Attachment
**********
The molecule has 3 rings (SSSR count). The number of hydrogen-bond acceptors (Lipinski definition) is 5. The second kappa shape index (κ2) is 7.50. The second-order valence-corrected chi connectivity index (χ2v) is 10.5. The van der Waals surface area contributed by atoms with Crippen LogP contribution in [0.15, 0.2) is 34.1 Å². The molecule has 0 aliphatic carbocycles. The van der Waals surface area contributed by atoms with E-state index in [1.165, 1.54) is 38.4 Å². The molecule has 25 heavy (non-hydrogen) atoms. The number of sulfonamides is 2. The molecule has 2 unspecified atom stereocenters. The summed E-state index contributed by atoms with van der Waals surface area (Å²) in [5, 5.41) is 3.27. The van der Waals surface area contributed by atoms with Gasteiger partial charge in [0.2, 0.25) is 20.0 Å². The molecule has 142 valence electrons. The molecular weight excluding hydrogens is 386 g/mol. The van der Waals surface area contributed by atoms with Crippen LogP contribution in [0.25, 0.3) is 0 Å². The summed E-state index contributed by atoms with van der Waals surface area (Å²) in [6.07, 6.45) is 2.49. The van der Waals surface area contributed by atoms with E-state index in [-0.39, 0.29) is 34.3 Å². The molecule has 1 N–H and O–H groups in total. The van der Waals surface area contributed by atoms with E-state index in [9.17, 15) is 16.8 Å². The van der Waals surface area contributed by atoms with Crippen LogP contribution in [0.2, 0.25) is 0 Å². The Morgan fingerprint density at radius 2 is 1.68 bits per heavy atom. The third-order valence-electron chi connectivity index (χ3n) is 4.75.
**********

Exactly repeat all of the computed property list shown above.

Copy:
The molecule has 3 rings (SSSR count). The number of hydrogen-bond acceptors (Lipinski definition) is 5. The second kappa shape index (κ2) is 7.50. The second-order valence-corrected chi connectivity index (χ2v) is 10.5. The van der Waals surface area contributed by atoms with Crippen LogP contribution in [0.15, 0.2) is 34.1 Å². The molecule has 0 aliphatic carbocycles. The van der Waals surface area contributed by atoms with E-state index in [1.165, 1.54) is 38.4 Å². The molecule has 25 heavy (non-hydrogen) atoms. The number of sulfonamides is 2. The molecule has 2 unspecified atom stereocenters. The summed E-state index contributed by atoms with van der Waals surface area (Å²) in [5, 5.41) is 3.27. The van der Waals surface area contributed by atoms with Gasteiger partial charge in [0.2, 0.25) is 20.0 Å². The molecule has 142 valence electrons. The molecular weight excluding hydrogens is 386 g/mol. The van der Waals surface area contributed by atoms with Crippen LogP contribution in [0.25, 0.3) is 0 Å². The summed E-state index contributed by atoms with van der Waals surface area (Å²) in [6.07, 6.45) is 2.49. The van der Waals surface area contributed by atoms with E-state index in [-0.39, 0.29) is 34.3 Å². The molecule has 1 N–H and O–H groups in total. The van der Waals surface area contributed by atoms with E-state index in [9.17, 15) is 16.8 Å². The van der Waals surface area contributed by atoms with Crippen LogP contribution in [0.2, 0.25) is 0 Å². The Morgan fingerprint density at radius 2 is 1.68 bits per heavy atom. The third-order valence-electron chi connectivity index (χ3n) is 4.75.